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Two Duke Engineers Named to Board of Trustees
DURHAM, N.C. -- Two engineering alumnus--Bill Hawkins and Ali Saaem--were named to join the Duke University Board of Trustees on July 1, the university announced Wednesday.
Serving six-year terms on the governing body are biomedical engineer Bill Hawkins, former chairman and chief executive officer of Medtronic, Inc.; Allyson Duncan, a judge on the U.S. 4th Circuit Court of Appeals; Gerald Hassell, president of BNY Mellon; Betsy Holden, senior adviser to McKinsey & Co.; and the Rev. Ashley Crowder Stanley, executive director of the Transition Into Ministry program. Also, Robert Penn, president of three privately held independent oil and gas production companies, will serve a two-year term beginning July 1. Penn will complete the six-year term of Kimberly Jenkins, who vacated her position to become Duke's senior adviser to the president and provost for innovation and entrepreneurship.
Engineer Ali Saaem, the young trustee from graduate/professional students, will serve as an observer for one year, then as a voting member for one year.
Hawkins, a Durham native and Duke engineering graduate, joined Medtronic as senior vice president in January 2002. He was named president and chief operating officer two years later. Hawkins assumed the role of chief executive officer of Medtronic, Inc. in 2007 and became chairman of the board in 2008. He retired in June of this year.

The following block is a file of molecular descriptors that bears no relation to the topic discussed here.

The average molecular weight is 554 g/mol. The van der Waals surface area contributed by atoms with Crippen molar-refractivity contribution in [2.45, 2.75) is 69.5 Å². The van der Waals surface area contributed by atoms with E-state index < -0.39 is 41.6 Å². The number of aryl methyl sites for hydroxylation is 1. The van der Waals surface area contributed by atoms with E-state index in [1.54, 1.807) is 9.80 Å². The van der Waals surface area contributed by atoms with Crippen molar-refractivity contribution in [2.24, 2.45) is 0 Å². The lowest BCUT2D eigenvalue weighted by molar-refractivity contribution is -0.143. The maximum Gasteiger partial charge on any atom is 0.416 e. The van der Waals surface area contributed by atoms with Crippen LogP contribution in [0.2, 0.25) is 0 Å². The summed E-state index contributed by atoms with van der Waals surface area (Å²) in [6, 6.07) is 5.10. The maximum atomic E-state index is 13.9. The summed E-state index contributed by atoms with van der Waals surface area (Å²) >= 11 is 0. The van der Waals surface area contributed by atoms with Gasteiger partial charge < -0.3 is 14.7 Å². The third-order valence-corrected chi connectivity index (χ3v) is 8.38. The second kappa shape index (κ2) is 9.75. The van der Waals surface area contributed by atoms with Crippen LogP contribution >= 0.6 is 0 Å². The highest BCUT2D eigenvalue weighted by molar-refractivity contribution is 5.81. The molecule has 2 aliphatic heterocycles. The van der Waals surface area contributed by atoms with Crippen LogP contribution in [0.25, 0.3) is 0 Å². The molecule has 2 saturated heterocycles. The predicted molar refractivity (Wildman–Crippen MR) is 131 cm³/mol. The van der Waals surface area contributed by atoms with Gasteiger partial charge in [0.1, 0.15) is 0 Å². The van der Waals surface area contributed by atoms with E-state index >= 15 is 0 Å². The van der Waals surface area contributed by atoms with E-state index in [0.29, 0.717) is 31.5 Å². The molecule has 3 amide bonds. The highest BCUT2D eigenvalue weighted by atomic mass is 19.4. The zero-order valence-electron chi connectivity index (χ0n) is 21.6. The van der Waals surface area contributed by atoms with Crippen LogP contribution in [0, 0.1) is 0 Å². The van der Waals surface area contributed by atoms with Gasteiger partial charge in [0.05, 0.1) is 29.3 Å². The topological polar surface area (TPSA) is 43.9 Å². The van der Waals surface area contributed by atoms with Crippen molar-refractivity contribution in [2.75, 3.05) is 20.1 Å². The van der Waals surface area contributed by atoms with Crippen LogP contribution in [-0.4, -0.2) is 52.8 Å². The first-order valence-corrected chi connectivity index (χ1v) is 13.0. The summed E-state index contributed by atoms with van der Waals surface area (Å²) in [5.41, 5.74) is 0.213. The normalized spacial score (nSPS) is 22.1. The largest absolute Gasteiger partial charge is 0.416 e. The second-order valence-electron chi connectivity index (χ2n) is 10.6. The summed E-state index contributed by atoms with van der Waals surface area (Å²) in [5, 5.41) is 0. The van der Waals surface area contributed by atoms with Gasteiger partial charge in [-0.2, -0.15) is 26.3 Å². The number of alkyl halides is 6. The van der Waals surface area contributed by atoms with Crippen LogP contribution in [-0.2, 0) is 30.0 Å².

Before joining Medtronic, Hawkins worked for four years as president and chief executive officer at Novoste Corp.
He chaired the Pratt School of Engineering Board of Visitors at Duke from 2009-11 and is a member of the Minneapolis Institute of Arts Board of Trustees.
Saaem, a fifth-year biomedical engineering Ph.D. candidate at Duke's Pratt School of Engineering, serves on the executive body of the Graduate and Professional Student Council and has been a member of Duke’s Business and Finance Committee. He is also a mentor in the BOOST program of the Duke-Durham Neighborhood Partnership, which works to educate minority sixth-graders about science and inspire them to pursue careers in medicine and related fields.
Prior to entering his doctoral studies, Saaem held engineering positions at Motorola and Verizon Wireless. He also worked as a consultant in the Investment Banking Unit of Eastern Bank Ltd., a private bank in his native Bangladesh. He is currently involved in a biotech startup.
For information on the other members, see Duke's full news release at: http://today.duke.edu/2011/07/trustees11